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Not enough? A beneficiary’s take on Robredo’s Metro Laylayan

Loreben Tuquero
Not enough? A beneficiary’s take on Robredo’s Metro Laylayan
A year after the implementation of program, a 53-year-old beneficiary shares her views on the Metro Laylayan livelihood program of Vice President Leni Robredo

MANILA, Philippines – When Cecilia Eraya, 53, was asked what she hopes for her sari-sari store in the future, she answered, “Gusto ko sanang pandagdag-puhunan.” (I would appreciate more capital.) 

Given funds to start a sari-sari store, the Eraya family is one of the 10 beneficiary families of the Metro Laylayan program by the Office of the Vice President (OVP). Metro Laylayan provides livelihood opportunities for families in need in Metro Manila and surrounding areas. 

They along with other beneficiary families came to a thanksgiving dinner on Wednesday, June 20, at the OVP in celebration of Metro Laylayan’s first anniversary. 

Vice President Leni Robredo graced the event not only to share stories of the beneficiary families but also to acknowledge the partners of the program.  (READ: Robredo’s Metro Laylayan assists 10,000 beneficiaries in 1st year)

A year after the implementation of program, how would the beneficiaries rate the program? For Nanay Cecilia, it could definitely do better. 

Current situation

The Erayas were given P10,000 in cash in January to set up their own sari-sari store, along with groceries and rice.

Because of this, Nanay Cecilia said she no longer waits for her husband, Tatay Benjie, to come home from making tricycle rounds to give her daughter allowance. With a constant stream of income from the store, she had also stopped borrowing money from her neighbors. 

Despite these, she claimed that the help is not really enough.

“Sa ngayon, medyo kulang na ‘yung mga items. Onti na lang natira, kaya medyo [naghihingalo]. Sinisikap ko rin makabenta,” she said.  (For now, the items are dwindling, but I still try to make sales.)

Nanay Cecilia hopes more sponsors will help her sell more products as she is competing with her neighboring sari-sari stores. According to her, customers would ask her for items she does not have, such as school supplies.

It does not help that Tatay Benjie drives a tricycle he does not own. He would borrow one for P150 a day. According to Nanay Cecilia, he sometimes he earns just enough to pay this boundary.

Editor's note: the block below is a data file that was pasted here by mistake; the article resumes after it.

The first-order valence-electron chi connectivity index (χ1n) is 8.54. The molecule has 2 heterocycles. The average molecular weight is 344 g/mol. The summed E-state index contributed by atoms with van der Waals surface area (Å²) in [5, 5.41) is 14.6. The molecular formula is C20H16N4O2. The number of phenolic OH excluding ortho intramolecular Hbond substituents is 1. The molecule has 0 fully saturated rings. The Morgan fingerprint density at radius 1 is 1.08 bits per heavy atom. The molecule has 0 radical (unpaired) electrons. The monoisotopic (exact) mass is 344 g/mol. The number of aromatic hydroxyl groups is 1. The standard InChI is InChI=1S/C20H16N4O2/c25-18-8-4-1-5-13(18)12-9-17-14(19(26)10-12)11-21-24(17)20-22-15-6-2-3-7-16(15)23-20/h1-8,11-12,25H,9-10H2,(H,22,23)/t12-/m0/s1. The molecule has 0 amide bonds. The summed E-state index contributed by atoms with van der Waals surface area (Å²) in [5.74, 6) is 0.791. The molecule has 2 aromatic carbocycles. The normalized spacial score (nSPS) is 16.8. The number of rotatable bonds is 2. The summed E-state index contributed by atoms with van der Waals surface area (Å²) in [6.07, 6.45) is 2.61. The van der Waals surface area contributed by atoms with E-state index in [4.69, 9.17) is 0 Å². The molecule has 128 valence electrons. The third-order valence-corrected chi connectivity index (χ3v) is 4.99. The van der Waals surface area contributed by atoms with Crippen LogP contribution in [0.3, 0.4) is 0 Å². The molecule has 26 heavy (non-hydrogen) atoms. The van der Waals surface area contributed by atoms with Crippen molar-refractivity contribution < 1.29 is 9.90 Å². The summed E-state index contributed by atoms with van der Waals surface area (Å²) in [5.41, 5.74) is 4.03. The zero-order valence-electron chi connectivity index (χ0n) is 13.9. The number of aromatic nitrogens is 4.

College woes

With a daughter who just graduated from senior high school and now all set to study BS Mechanical Engineering in college, Nanay Cecilia is also concerned with being able to support her eldest daughter’s education.

While Gicelle, 18, qualified for a full scholarship at the Colegio de Muntinlupa, Nanay Cecilia noted that she may not be able to provide for the miscellaneous expenses such as books, uniforms, and transportation.

Ultimately, Nanay Cecilia hopes for more support as she struggles to make her small business thrive so she can continue sending her children to school.  Nevertheless, she thanked the Vice President for the help her office extended to them.

“Naabot ‘yung mga nandu’n sa kasuluk-sulukan ng mga mahihirap, at alam kong marami pa pong mahihirap kaysa sa amin, sana matulungan mo pa rin sila,” she said. (You reached out to the poorest of the poor, and I know there are people who are poorer than us, I hope you can help them, too.)

Responding to Nanay Cecilia’s feedback, Metro Laylayan program officer Dion Romano said the capital fund they provided aims to augment the family’s income and not to cover all their needs. 

He added that they will include Nanay Cecilia in the financial literacy training workshop for sari-sari store owners, which will be facilitated by partner organizations Hapinoy and Sunlife Foundation.

“With that, we hope that Nanay Celi will learn the necessary business skills to make her sari-sari store progressive,” said Romano.

He stated that Metro Laylayan will continue to monitor the progress of the Eraya family and the other family beneficiaries, especially in terms of the intervention they have provided. 

The OVP does not full subsidize the program, given its low budget. To support its operations and continue providing assistance to families, the OVP links private companies and non-government organizations with local government units instead. 

According to OVP, the program has successfully provided various types of assistance to some 10,000 individuals across Metro Manila and nearby areas after a year of implementation. – Rappler.com 

Loreben Tuquero is a Rappler intern. She is Communication student at the Ateneo de Manila University.

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Loreben Tuquero

Loreben Tuquero is a researcher-writer for Rappler. Before transferring to Rappler's Research team, she covered transportation, Quezon City, and the Department of the Interior and Local Government as a reporter. She graduated with a communication degree from the Ateneo de Manila University.